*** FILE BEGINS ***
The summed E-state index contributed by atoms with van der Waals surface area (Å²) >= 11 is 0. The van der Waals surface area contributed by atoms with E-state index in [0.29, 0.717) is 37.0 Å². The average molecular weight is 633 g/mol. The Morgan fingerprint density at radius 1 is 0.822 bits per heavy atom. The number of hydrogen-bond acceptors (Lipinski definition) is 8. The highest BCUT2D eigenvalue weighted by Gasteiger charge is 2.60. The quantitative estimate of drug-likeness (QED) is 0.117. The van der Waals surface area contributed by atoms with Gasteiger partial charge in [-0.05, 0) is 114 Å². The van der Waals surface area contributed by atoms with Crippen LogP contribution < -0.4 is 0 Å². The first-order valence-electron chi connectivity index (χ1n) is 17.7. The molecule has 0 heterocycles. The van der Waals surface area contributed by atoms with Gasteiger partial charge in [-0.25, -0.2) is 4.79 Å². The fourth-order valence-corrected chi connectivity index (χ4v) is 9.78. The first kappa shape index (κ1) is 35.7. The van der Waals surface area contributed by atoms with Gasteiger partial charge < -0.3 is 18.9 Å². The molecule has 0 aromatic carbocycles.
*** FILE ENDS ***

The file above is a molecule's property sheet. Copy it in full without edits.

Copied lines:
The summed E-state index contributed by atoms with van der Waals surface area (Å²) >= 11 is 0. The van der Waals surface area contributed by atoms with E-state index in [0.29, 0.717) is 37.0 Å². The average molecular weight is 633 g/mol. The Morgan fingerprint density at radius 1 is 0.822 bits per heavy atom. The number of hydrogen-bond acceptors (Lipinski definition) is 8. The highest BCUT2D eigenvalue weighted by Gasteiger charge is 2.60. The quantitative estimate of drug-likeness (QED) is 0.117. The van der Waals surface area contributed by atoms with Gasteiger partial charge in [-0.05, 0) is 114 Å². The van der Waals surface area contributed by atoms with Crippen LogP contribution < -0.4 is 0 Å². The first-order valence-electron chi connectivity index (χ1n) is 17.7. The molecule has 0 heterocycles. The van der Waals surface area contributed by atoms with Gasteiger partial charge in [-0.25, -0.2) is 4.79 Å². The fourth-order valence-corrected chi connectivity index (χ4v) is 9.78. The first kappa shape index (κ1) is 35.7. The van der Waals surface area contributed by atoms with Gasteiger partial charge < -0.3 is 18.9 Å². The molecule has 0 aromatic carbocycles.